corner store

I thought moving out of my apartment would be painful, and I think it was because of this--because I had been sort of premourning that moment--that it was okay. It was not so bad to part with the overgrown backyard, my room with its shelves of books and view of the garden, all of our strange refrigerator poems and Nora's potholders shaped like goldfish. They were, it turned out, just things. 

Now, for just over one week, I am back here:

Before driving to my Dad's house with the movers, I went to the corner store on Church to say goodbye to its owners, a father and two of his sons. Oddly, when I think of this year, it is the three of them I feel most nostalgic about. I came in a few times each week for avocados or coffee or granola, for which they often gave me discounts. Each time we talked in a pleasant, compartmentalized way, so that it almost seemed we knew each other.  Only one of the sons was working the day I moved, and when he came out from behind the register to hug me, I realized that I didn't know his name. I knew only observable details: that they are Middle Eastern, that they work all seven days of the week, and in January--because of the cards lining the counter--that their mother died. He asked me to come back, to write. He said I was a good person. Those words came out of nowhere--we had been talking about candy bars--and I felt undeserving of their kindness, their gentleness. Interactions with strangers so often feel transactional, and sometimes, I think, we have to be startled out of that, to be made aware of the potential for things to be otherwise.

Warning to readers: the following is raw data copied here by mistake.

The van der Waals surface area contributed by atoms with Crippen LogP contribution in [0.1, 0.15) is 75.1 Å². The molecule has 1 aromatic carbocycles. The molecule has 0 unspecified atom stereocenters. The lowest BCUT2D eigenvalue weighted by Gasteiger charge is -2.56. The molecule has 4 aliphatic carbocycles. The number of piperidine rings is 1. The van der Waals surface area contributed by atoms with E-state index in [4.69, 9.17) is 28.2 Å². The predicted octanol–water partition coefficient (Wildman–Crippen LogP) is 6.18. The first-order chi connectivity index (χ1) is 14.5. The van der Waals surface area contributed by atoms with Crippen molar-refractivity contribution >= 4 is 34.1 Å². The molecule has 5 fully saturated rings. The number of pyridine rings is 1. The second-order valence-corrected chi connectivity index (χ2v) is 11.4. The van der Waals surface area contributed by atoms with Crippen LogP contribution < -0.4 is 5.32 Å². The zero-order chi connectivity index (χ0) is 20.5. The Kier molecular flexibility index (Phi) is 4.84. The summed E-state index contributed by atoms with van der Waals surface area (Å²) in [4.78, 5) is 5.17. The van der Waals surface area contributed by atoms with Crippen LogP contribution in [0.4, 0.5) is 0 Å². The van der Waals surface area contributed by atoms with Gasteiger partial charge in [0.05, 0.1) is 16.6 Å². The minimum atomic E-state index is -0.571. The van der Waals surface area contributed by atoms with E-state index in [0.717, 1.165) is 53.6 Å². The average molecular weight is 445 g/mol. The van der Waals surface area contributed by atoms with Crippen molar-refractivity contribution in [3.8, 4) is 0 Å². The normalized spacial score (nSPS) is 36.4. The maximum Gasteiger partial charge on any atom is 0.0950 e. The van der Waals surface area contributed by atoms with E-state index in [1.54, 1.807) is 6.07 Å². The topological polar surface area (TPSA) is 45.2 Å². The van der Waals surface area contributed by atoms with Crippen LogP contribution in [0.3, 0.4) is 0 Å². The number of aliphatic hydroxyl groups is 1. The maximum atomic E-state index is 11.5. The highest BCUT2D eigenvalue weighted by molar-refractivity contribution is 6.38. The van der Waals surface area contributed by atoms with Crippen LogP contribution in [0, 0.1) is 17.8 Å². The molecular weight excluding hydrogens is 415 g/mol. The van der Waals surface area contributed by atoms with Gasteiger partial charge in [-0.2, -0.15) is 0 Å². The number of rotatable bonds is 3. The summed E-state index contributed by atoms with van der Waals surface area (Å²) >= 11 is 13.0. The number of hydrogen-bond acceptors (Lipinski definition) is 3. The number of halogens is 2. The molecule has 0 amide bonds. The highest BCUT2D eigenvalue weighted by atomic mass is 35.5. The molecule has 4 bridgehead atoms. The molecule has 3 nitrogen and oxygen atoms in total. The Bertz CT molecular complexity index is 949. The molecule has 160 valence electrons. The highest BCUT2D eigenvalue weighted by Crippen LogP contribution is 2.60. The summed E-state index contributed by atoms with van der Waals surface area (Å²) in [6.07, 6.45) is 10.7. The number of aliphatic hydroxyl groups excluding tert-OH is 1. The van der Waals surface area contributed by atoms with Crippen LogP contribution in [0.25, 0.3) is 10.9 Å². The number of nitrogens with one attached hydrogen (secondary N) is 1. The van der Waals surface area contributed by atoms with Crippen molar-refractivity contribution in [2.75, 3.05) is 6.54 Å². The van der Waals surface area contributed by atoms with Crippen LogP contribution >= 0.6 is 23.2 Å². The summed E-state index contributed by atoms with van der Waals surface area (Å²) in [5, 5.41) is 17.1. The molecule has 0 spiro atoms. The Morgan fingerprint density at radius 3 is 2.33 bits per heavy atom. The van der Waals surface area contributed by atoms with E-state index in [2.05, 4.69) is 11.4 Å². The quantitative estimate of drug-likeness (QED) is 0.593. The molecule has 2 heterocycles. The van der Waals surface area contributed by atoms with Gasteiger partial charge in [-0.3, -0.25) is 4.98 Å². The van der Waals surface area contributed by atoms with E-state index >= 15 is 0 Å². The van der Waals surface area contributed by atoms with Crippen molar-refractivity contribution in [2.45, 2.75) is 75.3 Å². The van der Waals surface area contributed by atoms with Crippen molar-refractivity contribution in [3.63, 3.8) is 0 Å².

Now I am back in the Richmond, with its quiet and fog and home-cooked meals. I discovered a small bikram yoga studio on 25th avenue. A banner hung from the roof advertised $10 for 10 classes, and the impressiveness of this deal overrode how much I dislike to exert myself in hot temperatures. Work has finished for the summer, and this lull accommodates the undertaking of small things: walks with friends in Sutro Park, lunches at Q with my little brother, afternoons reading Austen. (It turned out that Northanger was a good pick after all! Now am starting on Emma and can't remember why I hated Pride and Prejudice so much in high school.) 

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